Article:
My point is that we all need several types of work time and places to do them and a smart boss provides these resources.

WMac

As a sales professional, the majority of my time was spent in client facing meetings or acquiring more clients. I had a home office with infrastructure provided by the company, and only went into the office for monthly staff meetings, or a client presentation. Loved it!

Paul Goodwin

My wife works at home. All your criteria for success is met. She puts in a couple of more hours every day than she would if she were commuting. She works extremely hard. Her multi functional teams are very successful when the project goals are well understood by the team organizers, and they have the ability to define their needs clearly. Just like the office environment, when the teams are strong, amazing results come out of it. When leadership is weak, the team members have to bear the load and make up for it. Often times it’s her bailing out the leader. She has consistently been recognized as highly valued by Sr. Leadership. Her teams are almost always made up of people over wide geographic areas, so going to an office doesn’t really help. If a company has human assets spread over a lot of locations, working from home make far more sense than going into an office.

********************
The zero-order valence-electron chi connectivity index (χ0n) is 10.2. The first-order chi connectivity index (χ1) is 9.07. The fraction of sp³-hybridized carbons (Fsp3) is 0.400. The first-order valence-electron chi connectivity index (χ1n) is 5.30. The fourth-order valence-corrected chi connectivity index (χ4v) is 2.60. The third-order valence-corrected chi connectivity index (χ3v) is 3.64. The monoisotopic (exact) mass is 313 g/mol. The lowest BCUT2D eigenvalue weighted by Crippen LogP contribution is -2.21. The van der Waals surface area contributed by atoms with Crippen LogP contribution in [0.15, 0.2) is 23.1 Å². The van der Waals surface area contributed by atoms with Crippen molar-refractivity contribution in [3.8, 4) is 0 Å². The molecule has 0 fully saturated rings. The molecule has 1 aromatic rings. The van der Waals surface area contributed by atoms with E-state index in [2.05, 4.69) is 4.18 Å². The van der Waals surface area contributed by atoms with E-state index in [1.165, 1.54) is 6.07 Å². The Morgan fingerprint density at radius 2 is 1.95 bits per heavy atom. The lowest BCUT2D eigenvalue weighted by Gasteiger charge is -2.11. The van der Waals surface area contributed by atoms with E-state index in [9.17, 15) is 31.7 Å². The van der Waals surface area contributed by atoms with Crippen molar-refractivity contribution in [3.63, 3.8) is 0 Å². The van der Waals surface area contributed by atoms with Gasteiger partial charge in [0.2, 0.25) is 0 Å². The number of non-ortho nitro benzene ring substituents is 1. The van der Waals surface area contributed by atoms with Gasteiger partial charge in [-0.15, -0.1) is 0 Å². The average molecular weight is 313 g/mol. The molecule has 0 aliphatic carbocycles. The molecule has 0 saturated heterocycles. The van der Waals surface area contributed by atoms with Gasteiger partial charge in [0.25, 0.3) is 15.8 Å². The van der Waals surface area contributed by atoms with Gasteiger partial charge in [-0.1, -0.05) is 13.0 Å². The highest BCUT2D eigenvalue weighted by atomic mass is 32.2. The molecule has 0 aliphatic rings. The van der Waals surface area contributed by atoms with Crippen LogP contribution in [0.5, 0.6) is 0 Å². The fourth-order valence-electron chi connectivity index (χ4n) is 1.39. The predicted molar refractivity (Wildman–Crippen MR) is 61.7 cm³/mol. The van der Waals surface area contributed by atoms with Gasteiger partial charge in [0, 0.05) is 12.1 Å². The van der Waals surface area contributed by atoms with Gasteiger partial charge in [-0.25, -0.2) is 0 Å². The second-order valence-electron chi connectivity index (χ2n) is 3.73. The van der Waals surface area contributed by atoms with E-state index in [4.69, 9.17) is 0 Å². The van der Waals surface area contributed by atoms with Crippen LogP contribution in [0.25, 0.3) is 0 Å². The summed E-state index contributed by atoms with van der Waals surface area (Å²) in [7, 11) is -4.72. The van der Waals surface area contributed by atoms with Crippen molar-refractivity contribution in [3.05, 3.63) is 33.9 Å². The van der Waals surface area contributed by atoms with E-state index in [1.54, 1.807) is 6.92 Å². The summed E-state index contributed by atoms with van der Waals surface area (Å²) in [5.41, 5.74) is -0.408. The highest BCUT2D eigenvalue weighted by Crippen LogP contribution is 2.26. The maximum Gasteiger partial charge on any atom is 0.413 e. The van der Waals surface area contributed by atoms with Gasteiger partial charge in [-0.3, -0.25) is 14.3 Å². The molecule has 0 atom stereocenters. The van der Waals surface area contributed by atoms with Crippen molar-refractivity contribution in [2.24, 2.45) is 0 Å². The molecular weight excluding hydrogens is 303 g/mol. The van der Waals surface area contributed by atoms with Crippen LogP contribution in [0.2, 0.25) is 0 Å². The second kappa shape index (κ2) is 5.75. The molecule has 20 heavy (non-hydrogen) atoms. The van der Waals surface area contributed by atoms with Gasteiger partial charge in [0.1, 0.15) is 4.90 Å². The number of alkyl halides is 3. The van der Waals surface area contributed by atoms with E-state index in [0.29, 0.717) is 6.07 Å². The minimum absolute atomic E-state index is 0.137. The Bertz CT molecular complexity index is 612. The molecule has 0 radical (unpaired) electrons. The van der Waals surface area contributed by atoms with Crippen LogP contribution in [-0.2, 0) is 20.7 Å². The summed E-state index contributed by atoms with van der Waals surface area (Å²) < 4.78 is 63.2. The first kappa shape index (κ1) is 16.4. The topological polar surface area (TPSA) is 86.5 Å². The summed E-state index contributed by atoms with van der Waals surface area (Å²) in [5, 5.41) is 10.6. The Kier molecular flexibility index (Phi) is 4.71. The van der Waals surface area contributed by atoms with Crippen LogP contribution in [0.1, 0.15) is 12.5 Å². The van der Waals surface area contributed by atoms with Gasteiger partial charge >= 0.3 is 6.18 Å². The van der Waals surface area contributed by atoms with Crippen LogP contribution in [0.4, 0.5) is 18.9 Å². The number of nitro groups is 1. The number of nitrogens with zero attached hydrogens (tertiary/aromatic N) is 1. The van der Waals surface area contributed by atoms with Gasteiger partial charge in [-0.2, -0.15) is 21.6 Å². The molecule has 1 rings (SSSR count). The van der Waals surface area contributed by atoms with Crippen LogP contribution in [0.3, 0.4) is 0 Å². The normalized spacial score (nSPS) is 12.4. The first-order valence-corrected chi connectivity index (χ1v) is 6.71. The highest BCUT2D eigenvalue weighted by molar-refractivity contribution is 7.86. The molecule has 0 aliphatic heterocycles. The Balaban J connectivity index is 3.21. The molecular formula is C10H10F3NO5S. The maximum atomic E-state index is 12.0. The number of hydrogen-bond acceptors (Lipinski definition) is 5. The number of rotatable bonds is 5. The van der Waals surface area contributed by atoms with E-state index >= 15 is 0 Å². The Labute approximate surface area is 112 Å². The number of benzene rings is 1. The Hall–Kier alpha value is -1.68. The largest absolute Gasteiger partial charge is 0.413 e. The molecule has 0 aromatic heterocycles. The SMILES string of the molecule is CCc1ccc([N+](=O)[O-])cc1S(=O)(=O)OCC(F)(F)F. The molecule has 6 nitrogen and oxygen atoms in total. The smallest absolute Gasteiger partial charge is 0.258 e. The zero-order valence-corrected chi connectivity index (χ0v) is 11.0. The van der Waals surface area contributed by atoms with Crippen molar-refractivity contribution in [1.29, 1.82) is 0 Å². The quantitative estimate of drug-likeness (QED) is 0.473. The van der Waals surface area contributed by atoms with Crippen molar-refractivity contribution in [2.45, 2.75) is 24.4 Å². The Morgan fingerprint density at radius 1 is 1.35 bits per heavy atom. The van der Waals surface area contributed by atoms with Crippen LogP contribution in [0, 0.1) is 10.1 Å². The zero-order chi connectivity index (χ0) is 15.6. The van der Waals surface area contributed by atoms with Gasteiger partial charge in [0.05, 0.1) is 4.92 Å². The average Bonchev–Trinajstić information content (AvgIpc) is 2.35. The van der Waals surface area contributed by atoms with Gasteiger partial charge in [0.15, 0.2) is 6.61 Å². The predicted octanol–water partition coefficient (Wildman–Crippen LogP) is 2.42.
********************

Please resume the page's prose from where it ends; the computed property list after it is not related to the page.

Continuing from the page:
Hugh

When I worked for HP, an incoming CEO newly appointd CIO decided that ALL staff would need to be in th office. i.e. no remote workrs

This coincided with a consolidation of IT ops centres into 3 in the USA, and the building of new buildings to house staff, that had less office space then staff, e.g. 700 seats for 1500 staff, which necessitated some folk to work from home several days a week.

The decsion was part of a plan to divest thousands of employees worldwide, and they haven’t stopped shedding staff in groups of 10-25,000 since then. The side effect was to reduce inhouse experience, increase training needs, and a lot of staff churn.

TM

Work at home fits for certain profiles/type of work. For one poster, who is a support person, it definitely works. As for another poster, who was in sales, it works too as the person will be on the road most of the time. But, some visits/interactions with the marketing/engineering/product management teams in the office will make it better as one will have better belief in their products instead of just selling of a cheat sheet. For those in product development or new business innovation and especially working in small groups, work from home does not work that well. Such teams tend to have adhoc meetings/discussions which do not go well when one works remotely. For highly organized/planned job profiles where someone follows established tasks/work schedule, work at home can be more productive. For job profiles, where things are more dynamic, changing and new additions to be made/built, work at home does not work.